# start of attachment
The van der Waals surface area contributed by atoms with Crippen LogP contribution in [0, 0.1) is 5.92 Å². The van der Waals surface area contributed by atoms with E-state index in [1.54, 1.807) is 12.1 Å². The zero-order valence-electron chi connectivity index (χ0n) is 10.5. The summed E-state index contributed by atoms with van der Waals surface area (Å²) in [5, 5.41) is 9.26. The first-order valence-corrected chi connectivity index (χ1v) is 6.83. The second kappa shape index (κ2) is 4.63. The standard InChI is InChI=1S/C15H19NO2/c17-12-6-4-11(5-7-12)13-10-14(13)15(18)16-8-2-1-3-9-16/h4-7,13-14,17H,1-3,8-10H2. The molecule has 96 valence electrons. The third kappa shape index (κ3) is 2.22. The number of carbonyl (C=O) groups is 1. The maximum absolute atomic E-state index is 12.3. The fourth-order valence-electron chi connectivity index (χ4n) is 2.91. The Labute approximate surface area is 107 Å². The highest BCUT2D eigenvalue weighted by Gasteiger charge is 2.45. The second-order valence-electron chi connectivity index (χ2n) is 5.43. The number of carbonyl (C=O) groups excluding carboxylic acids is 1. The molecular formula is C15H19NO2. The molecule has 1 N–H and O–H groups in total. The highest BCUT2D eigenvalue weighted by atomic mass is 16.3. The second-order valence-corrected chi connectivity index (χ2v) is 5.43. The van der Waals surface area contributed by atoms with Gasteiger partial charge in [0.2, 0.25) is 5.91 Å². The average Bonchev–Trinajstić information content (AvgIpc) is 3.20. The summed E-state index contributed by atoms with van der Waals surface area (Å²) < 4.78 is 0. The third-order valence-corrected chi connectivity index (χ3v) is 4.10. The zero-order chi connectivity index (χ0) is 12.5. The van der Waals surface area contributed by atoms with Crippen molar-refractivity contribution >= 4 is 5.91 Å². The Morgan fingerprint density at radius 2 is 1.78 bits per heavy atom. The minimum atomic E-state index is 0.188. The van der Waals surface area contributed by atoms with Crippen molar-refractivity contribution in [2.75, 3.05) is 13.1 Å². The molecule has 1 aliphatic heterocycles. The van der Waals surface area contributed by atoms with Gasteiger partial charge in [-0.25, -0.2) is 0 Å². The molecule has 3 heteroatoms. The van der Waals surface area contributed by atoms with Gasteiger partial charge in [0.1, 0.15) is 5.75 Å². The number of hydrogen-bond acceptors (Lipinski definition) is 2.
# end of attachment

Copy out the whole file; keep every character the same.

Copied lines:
The van der Waals surface area contributed by atoms with Crippen LogP contribution in [0, 0.1) is 5.92 Å². The van der Waals surface area contributed by atoms with E-state index in [1.54, 1.807) is 12.1 Å². The zero-order valence-electron chi connectivity index (χ0n) is 10.5. The summed E-state index contributed by atoms with van der Waals surface area (Å²) in [5, 5.41) is 9.26. The first-order valence-corrected chi connectivity index (χ1v) is 6.83. The second kappa shape index (κ2) is 4.63. The standard InChI is InChI=1S/C15H19NO2/c17-12-6-4-11(5-7-12)13-10-14(13)15(18)16-8-2-1-3-9-16/h4-7,13-14,17H,1-3,8-10H2. The molecule has 96 valence electrons. The third kappa shape index (κ3) is 2.22. The number of carbonyl (C=O) groups is 1. The maximum absolute atomic E-state index is 12.3. The fourth-order valence-electron chi connectivity index (χ4n) is 2.91. The Labute approximate surface area is 107 Å². The highest BCUT2D eigenvalue weighted by Gasteiger charge is 2.45. The second-order valence-electron chi connectivity index (χ2n) is 5.43. The number of carbonyl (C=O) groups excluding carboxylic acids is 1. The molecular formula is C15H19NO2. The molecule has 1 N–H and O–H groups in total. The highest BCUT2D eigenvalue weighted by atomic mass is 16.3. The second-order valence-corrected chi connectivity index (χ2v) is 5.43. The van der Waals surface area contributed by atoms with Gasteiger partial charge in [0.2, 0.25) is 5.91 Å². The average Bonchev–Trinajstić information content (AvgIpc) is 3.20. The summed E-state index contributed by atoms with van der Waals surface area (Å²) < 4.78 is 0. The third-order valence-corrected chi connectivity index (χ3v) is 4.10. The zero-order chi connectivity index (χ0) is 12.5. The van der Waals surface area contributed by atoms with Crippen molar-refractivity contribution >= 4 is 5.91 Å². The Morgan fingerprint density at radius 2 is 1.78 bits per heavy atom. The minimum atomic E-state index is 0.188. The van der Waals surface area contributed by atoms with Crippen molar-refractivity contribution in [2.75, 3.05) is 13.1 Å². The molecule has 1 aliphatic heterocycles. The van der Waals surface area contributed by atoms with Gasteiger partial charge in [-0.25, -0.2) is 0 Å². The molecule has 3 heteroatoms. The van der Waals surface area contributed by atoms with Gasteiger partial charge in [0.1, 0.15) is 5.75 Å². The number of hydrogen-bond acceptors (Lipinski definition) is 2.